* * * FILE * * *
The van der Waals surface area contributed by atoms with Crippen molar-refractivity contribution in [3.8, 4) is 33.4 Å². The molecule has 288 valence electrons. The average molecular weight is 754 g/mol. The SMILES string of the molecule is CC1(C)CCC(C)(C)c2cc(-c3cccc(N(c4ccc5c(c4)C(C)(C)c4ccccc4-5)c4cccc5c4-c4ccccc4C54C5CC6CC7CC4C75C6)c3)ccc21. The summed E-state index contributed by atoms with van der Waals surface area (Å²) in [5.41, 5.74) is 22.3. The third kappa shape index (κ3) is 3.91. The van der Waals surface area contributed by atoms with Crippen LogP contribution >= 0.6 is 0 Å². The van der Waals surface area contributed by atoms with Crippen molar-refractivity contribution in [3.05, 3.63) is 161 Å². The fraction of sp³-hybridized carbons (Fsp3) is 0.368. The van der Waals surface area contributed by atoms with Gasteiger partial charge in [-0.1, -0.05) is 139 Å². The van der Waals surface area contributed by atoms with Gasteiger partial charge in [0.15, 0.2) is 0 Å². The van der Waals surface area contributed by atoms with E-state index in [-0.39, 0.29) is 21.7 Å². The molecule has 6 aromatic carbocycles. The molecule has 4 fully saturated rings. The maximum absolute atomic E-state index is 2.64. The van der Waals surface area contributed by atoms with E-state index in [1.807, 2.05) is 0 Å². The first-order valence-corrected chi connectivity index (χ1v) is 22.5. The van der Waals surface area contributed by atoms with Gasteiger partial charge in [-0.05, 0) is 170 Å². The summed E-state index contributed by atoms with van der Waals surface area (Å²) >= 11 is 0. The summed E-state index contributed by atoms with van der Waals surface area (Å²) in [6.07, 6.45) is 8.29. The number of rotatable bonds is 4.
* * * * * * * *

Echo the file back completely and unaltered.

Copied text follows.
The van der Waals surface area contributed by atoms with Crippen molar-refractivity contribution in [3.8, 4) is 33.4 Å². The molecule has 288 valence electrons. The average molecular weight is 754 g/mol. The SMILES string of the molecule is CC1(C)CCC(C)(C)c2cc(-c3cccc(N(c4ccc5c(c4)C(C)(C)c4ccccc4-5)c4cccc5c4-c4ccccc4C54C5CC6CC7CC4C75C6)c3)ccc21. The summed E-state index contributed by atoms with van der Waals surface area (Å²) in [5.41, 5.74) is 22.3. The third kappa shape index (κ3) is 3.91. The van der Waals surface area contributed by atoms with Crippen LogP contribution >= 0.6 is 0 Å². The van der Waals surface area contributed by atoms with Crippen molar-refractivity contribution in [3.05, 3.63) is 161 Å². The fraction of sp³-hybridized carbons (Fsp3) is 0.368. The van der Waals surface area contributed by atoms with Gasteiger partial charge in [-0.1, -0.05) is 139 Å². The van der Waals surface area contributed by atoms with Gasteiger partial charge in [0.15, 0.2) is 0 Å². The van der Waals surface area contributed by atoms with E-state index in [-0.39, 0.29) is 21.7 Å². The molecule has 6 aromatic carbocycles. The molecule has 4 fully saturated rings. The maximum absolute atomic E-state index is 2.64. The van der Waals surface area contributed by atoms with E-state index in [1.807, 2.05) is 0 Å². The first-order valence-corrected chi connectivity index (χ1v) is 22.5. The van der Waals surface area contributed by atoms with Gasteiger partial charge in [-0.05, 0) is 170 Å². The summed E-state index contributed by atoms with van der Waals surface area (Å²) >= 11 is 0. The summed E-state index contributed by atoms with van der Waals surface area (Å²) in [6.07, 6.45) is 8.29. The number of rotatable bonds is 4.